If you own a wireless microphone system, note the frequency it uses. Compare the frequency to the defined channel numbers that are codified in federal law (specifically, the Code of Federal Regulations, title 47, section 73.603, aka 47 CFR 73.603). For example, your mic that operates at 640MHz is actually broadcasting on channel 42.

The consensus opinion of wireless microphone manufacturers, as well as a sizeable chunk of the radio frequency engineering community, is that you should avoid wireless mics operating on channel 52 (698MHz) or higher after the digital TV transition. The odds of causing interference with the public safety applications (or conversely, the odds of receiving massive amounts of interference) will be somewhat higher after the transition. The interference we’re talking about could sound like static, or it could be voices. It is generally subtle – it’s possible interference might not show up on your meter (but still be audible on your headphones). Conversely, there are places where another transmitter could so overpower you that you wouldn’t be able to hear anything else. This is the nature of wireless communication, and also why the FCC requires a boilerplate disclaimer on myriad electronic devices: “This device complies with part 15 of the FCC Rules. Operation is subject to the following two conditions: (1) This device may not cause harmful interference, and (2) this device must accept any interference received, including interference that may cause undesired operation.”

If you are in the market for a wireless microphone, we would strongly recommend researching frequencies of the models you are considering before you buy. You might find a fire-sale price on an otherwise great microphone, and the reason might be the frequency choices offered.

The good news, though, is that the wireless microphones that will work after the transition will work as well as the typical wireless microphones you’ve used previously The bad news is that, with the potential for fewer available frequencies, the odds that you’ll have to compete for those frequencies is higher. If your source of interference is a TV station, just going indoors will probably help – generally speaking, digital TV signals do not penetrate walls very well. (The flip side to this is that, if you want to receive a digital signal, you usually need to invest in an outdoor antenna, especially if you’re more than a few miles from the transmitter site.)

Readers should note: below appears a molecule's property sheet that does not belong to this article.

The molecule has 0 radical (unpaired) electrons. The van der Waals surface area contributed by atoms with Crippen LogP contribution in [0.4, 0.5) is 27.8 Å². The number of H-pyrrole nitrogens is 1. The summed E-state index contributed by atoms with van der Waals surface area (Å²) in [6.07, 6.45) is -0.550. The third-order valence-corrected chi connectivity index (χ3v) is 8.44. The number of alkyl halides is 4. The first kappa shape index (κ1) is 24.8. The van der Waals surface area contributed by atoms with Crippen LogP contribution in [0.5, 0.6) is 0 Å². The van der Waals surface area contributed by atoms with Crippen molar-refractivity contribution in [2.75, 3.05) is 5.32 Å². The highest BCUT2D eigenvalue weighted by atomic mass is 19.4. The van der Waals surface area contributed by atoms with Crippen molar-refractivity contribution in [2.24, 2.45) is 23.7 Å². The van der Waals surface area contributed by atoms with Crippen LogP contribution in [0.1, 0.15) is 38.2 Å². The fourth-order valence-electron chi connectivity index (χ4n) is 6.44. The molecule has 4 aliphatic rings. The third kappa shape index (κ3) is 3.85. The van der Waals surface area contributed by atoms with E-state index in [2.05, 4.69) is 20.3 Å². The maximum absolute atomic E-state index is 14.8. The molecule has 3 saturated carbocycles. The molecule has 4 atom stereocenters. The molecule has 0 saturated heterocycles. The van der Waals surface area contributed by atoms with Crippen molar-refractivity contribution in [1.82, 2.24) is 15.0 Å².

It’s worth noting that there are some 2.4GHz wireless microphones on the market. While mics in this frequency will generally be usable anywhere on the planet without a license, the problem is that the 2.4GHz band is often well-used, so there is a real chance for interference with Wi-Fi networks, Bluetooth headsets, cordless phones, microwave ovens, baby monitors, etc.
If you’re going more than 20 or so miles outside your local area, it would be wise to do a lookup on FCC’s website (see sidebar, below) to verify that the channel you want to use for your mic happens to be vacant.

The Switch Is Happening…

The test of going all-digital in Wilmington, NC, in September 2008 showed us that, despite an effort to get the word out about the transition to digital TV, some people still weren’t completely ready for it to happen. If you are a user of off-air signals, the word to the wise is to make sure you can successfully receive all of the digital signals now, before those analog signals get turned off.

Charles Fulton is Videomaker‘s Technical Editor.

Side Bar: Resources

The Videomaker Editors are dedicated to bringing you the information you need to produce and share better video.